A website from UGA Cooperative Extension

Lawn and gardening information for Colquitt County from the Extension office..

This week has been a busy one for home gardeners in Colquitt County. Let’s talk about some of the questions I have been receiving, and hopefully this can help you.

What are those big worms on my citrus tree? This has been a topic of discussion for a week or so among home citrus enthusiasts. These worms are probably the orange dog caterpillar, which is the larva of the giant swallowtail butterfly. The butterfly lays eggs that hatch on new growth flushes. The larvae consume the young foliage. The eggs are easy to see when looking at the young foliage. The butterfly is large and black and yellow. Treatment is seldom required on larger trees, but they can defoliate young trees. If you would like to treat, please consider a BT insecticide product.

orange dog caterpillar

How do I control citrus leaf miners? I am glad you asked about this. Consider drenching young trees with imidacloprid before the new growth flushes in early May. This control measure may last up to two months of citrus leaf miner control or spray new growth mid-flush for up to two weeks of control. Leaf miners should be controlled on young trees as they will slow growth. Please read insecticide labels before application. Trees with a heavy fruit load may not require a treatment as they usually have a small flush. The first flush in March is not usually significantly attacked in Georgia, and treatment is normally not needed.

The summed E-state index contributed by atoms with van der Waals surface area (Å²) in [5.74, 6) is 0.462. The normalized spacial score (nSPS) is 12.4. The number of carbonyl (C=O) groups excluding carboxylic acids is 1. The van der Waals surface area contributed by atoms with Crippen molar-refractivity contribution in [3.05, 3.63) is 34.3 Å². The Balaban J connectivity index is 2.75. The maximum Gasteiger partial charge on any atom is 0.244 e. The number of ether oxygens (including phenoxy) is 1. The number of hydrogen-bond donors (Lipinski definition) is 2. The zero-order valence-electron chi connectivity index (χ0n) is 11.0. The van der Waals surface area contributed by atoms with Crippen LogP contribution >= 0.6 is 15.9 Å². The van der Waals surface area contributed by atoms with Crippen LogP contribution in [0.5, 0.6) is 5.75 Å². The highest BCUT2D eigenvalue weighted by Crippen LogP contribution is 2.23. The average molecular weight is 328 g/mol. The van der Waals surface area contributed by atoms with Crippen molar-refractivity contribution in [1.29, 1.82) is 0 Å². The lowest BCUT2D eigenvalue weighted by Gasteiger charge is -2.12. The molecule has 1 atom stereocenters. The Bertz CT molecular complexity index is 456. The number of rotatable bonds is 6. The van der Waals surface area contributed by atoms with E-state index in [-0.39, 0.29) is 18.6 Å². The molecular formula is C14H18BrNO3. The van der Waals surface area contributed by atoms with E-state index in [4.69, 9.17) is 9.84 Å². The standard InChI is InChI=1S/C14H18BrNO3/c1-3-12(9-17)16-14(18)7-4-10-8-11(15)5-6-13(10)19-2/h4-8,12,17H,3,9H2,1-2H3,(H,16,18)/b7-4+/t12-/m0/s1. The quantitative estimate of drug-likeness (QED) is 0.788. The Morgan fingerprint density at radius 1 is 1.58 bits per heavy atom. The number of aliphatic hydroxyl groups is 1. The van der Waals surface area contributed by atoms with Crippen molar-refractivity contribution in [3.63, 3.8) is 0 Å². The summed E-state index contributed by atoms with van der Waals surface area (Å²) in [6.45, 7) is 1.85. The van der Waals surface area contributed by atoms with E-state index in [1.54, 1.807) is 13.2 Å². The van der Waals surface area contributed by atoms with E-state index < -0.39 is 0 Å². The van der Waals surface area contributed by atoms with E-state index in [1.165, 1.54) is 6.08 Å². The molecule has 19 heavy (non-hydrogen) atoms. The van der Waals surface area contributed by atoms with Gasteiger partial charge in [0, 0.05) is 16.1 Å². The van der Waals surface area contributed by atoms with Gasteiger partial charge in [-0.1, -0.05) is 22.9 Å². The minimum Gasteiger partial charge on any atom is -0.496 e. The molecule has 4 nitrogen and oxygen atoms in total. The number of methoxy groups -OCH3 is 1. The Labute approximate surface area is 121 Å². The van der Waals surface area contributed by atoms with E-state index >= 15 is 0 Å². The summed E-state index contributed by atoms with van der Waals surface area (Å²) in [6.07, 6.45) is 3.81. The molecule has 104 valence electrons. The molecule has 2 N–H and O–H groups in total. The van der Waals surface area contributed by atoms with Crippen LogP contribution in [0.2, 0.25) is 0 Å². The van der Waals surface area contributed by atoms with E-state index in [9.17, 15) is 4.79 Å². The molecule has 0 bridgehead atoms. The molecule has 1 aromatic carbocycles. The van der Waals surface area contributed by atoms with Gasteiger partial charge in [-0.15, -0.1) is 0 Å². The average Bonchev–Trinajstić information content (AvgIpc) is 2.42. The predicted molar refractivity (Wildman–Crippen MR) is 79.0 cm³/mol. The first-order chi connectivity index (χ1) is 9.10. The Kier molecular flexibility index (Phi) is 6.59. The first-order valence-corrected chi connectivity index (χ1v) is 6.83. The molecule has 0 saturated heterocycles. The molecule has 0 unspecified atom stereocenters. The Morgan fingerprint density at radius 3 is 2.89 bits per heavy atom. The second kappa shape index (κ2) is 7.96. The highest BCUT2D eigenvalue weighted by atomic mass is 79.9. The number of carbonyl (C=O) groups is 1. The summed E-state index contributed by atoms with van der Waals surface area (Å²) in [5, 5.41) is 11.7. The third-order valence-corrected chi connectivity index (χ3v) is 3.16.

When do I fertilize my citrus tree? I would consider using 10-10-10 fertilizer (or an equivalent) for the bearing tree. Three applications per year—February, May–June, and August–September are suggested. Apply fertilizer from near the trunk to well beyond the leaf drip of the tree (on large trees, this usually involves fertilizing about 4 to 6 feet beyond the leaf drip). A reasonable rate of application to maintain healthy foliage and good fruiting is about half a pound of 10-10-10 fertilizer per year of the tree’s age (rates are for sandy soils; clay soils and others with greater inherent fertility would require less fertilizer). After a number of years, a fertilizer containing nitrogen and potassium or just nitrogen alone may prove adequate. A maximum of 1.5 to 3.0 pounds of actual nitrogen per tree per year should be adequate.

If you have questions please contact your local county agent.

Posted in: